High-Throughput Identification of Diagnostic Bovine Tuberculosis Antigens

High-throughput filter plate protein purification helps to determine the antigens with highest reactivity and sensitivity for use in diagnostic TB testing

December 22, 2021

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Bovine tuberculosis (TB) is a chronic infectious disease caused by three bacteria that form part of the Mycobacterium group: M. bovis, M. avium, and M. tuberculosis.  Bovine TB caused by M. bovis, can be transmitted from livestock to humans and other animals, making it a very serious health concern. Once the most prevalent infectious disease of cattle in the United States, in the first part of the 20th-century, bovine TB caused more deaths amongst farm animals than all other infectious diseases combined.

 

Steps towards the eradication of Tuberculosis

 

The National Tuberculosis Eradication Program was set up in 1917 to eliminate TB within the US and is today administered by the U.S. Department of Agriculture(1). While today the US experiences only small and irregular outbreaks of bovine TB, the disease is extremely serious where it does arise, due to its ability to infect people with potentially life-threatening consequences. Early detection and diagnosis are key to limiting both the risk to human and animal health as well as mitigating the economic loss to farmers.

 

Current diagnostic tests must improve if we are to achieve full eradication of TB

 

The current frontline diagnostic test for bovine TB is the tuberculin skin test which detects the cellular immune response to administered purified protein derivative (PPD). However, this test has a known high false-positive rate due to the immune response to PPD proteins that are conserved across non-tuberculosis causing mycobacteria. Serodiagnostic tests are available but are effective chiefly in the advanced stages of infection, limiting their use for early detection. If the US Department of Agriculture’s goal of eliminating TB is to be realized there is clearly a need for improvement in our technology for the early detection of bovine TB.

 

In her 2020 Ph.D. thesis(2) at the University of Ottawa Department of Medicine, Nadia Assal described a screening process to identify novel M. bovis antigens that could be used for diagnostic purposes.  As the complete genomes of several M. bovis isolates have already been sequenced and are available in the public domain, the author was able to take a whole-genome approach, utilizing bioinformatics to identify genes encoding cell surface proteins in silico. This approach provided a candidate list of 77 extracellular and outer membrane proteins for further study.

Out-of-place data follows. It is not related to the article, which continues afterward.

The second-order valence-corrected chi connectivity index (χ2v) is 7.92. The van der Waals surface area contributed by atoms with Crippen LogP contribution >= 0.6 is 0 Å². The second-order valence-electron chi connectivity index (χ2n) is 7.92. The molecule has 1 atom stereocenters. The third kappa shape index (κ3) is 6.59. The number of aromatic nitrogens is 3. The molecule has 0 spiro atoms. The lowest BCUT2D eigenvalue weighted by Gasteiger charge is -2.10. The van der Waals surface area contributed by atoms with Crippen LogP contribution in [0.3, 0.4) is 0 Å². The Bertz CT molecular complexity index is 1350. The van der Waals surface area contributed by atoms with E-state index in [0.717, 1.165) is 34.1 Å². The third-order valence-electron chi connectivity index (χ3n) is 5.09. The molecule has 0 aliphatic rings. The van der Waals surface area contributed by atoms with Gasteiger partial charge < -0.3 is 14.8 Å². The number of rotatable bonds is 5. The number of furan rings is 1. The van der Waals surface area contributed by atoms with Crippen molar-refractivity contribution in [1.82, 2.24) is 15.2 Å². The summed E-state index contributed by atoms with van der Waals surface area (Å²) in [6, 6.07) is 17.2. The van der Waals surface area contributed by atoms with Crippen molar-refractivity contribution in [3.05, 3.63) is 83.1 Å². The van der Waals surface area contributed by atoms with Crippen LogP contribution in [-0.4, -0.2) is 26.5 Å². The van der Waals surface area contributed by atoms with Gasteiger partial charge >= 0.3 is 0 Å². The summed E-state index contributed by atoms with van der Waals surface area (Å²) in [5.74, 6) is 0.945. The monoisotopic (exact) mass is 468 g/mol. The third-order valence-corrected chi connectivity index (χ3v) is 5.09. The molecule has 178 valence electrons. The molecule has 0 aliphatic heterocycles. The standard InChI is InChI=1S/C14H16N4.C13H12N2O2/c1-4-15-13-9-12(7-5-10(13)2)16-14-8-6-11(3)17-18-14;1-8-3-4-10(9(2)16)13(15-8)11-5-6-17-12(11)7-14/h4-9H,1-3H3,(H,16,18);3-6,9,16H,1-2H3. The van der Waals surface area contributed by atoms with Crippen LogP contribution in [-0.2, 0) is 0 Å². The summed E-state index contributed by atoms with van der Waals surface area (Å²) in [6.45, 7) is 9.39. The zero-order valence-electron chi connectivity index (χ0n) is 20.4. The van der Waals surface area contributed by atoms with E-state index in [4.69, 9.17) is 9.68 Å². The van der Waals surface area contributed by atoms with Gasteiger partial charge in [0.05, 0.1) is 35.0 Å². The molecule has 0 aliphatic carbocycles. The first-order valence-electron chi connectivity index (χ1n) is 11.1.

A novel high-throughput approach identifies new antigens with diagnostic potential

 

A high-throughput system was then developed to express these antigen candidates, involving the PCR amplification, cloning, and expression of the selected proteins. The number and volume of proteins involved in the study necessitated the development of a high-throughput purification process for which the author selected AcroPrepTM Advance 96-well filter plates.  The 96-well format of the AcroPrep filter plates enables the processing of multiple proteins in parallel, and the filter membrane can recover the target protein at a high level of quality and purity suitable for use in the creation of a microarray. This microarray spotted with high purity recombinant proteins was then used for high-throughput screening. By exposing the microarrays to sera from M. bovis-infected animals plus uninfected negative controls, it was possible to rapidly screen the proteins and identify those that exhibited an immunological reaction.

 

The screening process identified 13 antigens that were able to repeatably distinguish between the infected and uninfected animals. Out of these 13 antigens, six showed high levels of reactivity and sensitivity, of which four were novel and had not been previously described. These four were taken forward into further evaluation using dot blot and ELISA assays in which two of the antigens exhibited a strong ability to discriminate between infected and control sera. The author suggests that these two novels, high-sensitivity antigens should be considered for inclusion in the existing serodiagnostic test to enhance the early detection of outbreaks caused by M. bovis.

 

At Pall we manufacture a wide range of high-quality filtration products that are used in critical applications by researchers across the globe. You can learn more about the AcroPrep Advance Filter Plates used in this study, along with other laboratory research solutions, for protein purification and analysis in our Life Science Research section.

 

References

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